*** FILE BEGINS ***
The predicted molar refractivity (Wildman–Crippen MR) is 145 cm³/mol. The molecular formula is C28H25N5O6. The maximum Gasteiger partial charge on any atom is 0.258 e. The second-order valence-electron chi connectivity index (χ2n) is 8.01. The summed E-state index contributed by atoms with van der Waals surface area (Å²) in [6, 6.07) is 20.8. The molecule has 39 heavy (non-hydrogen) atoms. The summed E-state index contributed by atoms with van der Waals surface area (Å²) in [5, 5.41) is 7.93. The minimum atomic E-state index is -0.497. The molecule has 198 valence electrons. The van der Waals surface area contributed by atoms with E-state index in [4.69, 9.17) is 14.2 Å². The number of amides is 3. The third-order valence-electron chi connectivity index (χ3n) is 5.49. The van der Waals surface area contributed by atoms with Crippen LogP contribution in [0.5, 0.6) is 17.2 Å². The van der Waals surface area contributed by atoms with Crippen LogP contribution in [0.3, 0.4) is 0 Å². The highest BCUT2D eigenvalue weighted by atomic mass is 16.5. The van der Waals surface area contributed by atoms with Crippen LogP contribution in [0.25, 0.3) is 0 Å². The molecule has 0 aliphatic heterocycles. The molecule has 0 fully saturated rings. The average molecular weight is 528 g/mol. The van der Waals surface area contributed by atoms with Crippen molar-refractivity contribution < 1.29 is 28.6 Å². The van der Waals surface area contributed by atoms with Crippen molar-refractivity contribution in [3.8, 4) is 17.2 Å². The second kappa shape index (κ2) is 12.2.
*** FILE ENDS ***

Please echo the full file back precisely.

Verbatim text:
The predicted molar refractivity (Wildman–Crippen MR) is 145 cm³/mol. The molecular formula is C28H25N5O6. The maximum Gasteiger partial charge on any atom is 0.258 e. The second-order valence-electron chi connectivity index (χ2n) is 8.01. The summed E-state index contributed by atoms with van der Waals surface area (Å²) in [6, 6.07) is 20.8. The molecule has 39 heavy (non-hydrogen) atoms. The summed E-state index contributed by atoms with van der Waals surface area (Å²) in [5, 5.41) is 7.93. The minimum atomic E-state index is -0.497. The molecule has 198 valence electrons. The van der Waals surface area contributed by atoms with E-state index in [4.69, 9.17) is 14.2 Å². The number of amides is 3. The third-order valence-electron chi connectivity index (χ3n) is 5.49. The van der Waals surface area contributed by atoms with Crippen LogP contribution in [0.5, 0.6) is 17.2 Å². The van der Waals surface area contributed by atoms with Crippen LogP contribution in [0.3, 0.4) is 0 Å². The highest BCUT2D eigenvalue weighted by atomic mass is 16.5. The van der Waals surface area contributed by atoms with Crippen LogP contribution in [0.25, 0.3) is 0 Å². The molecule has 0 aliphatic heterocycles. The molecule has 0 fully saturated rings. The average molecular weight is 528 g/mol. The van der Waals surface area contributed by atoms with Crippen molar-refractivity contribution < 1.29 is 28.6 Å². The van der Waals surface area contributed by atoms with Crippen molar-refractivity contribution in [3.8, 4) is 17.2 Å². The second kappa shape index (κ2) is 12.2.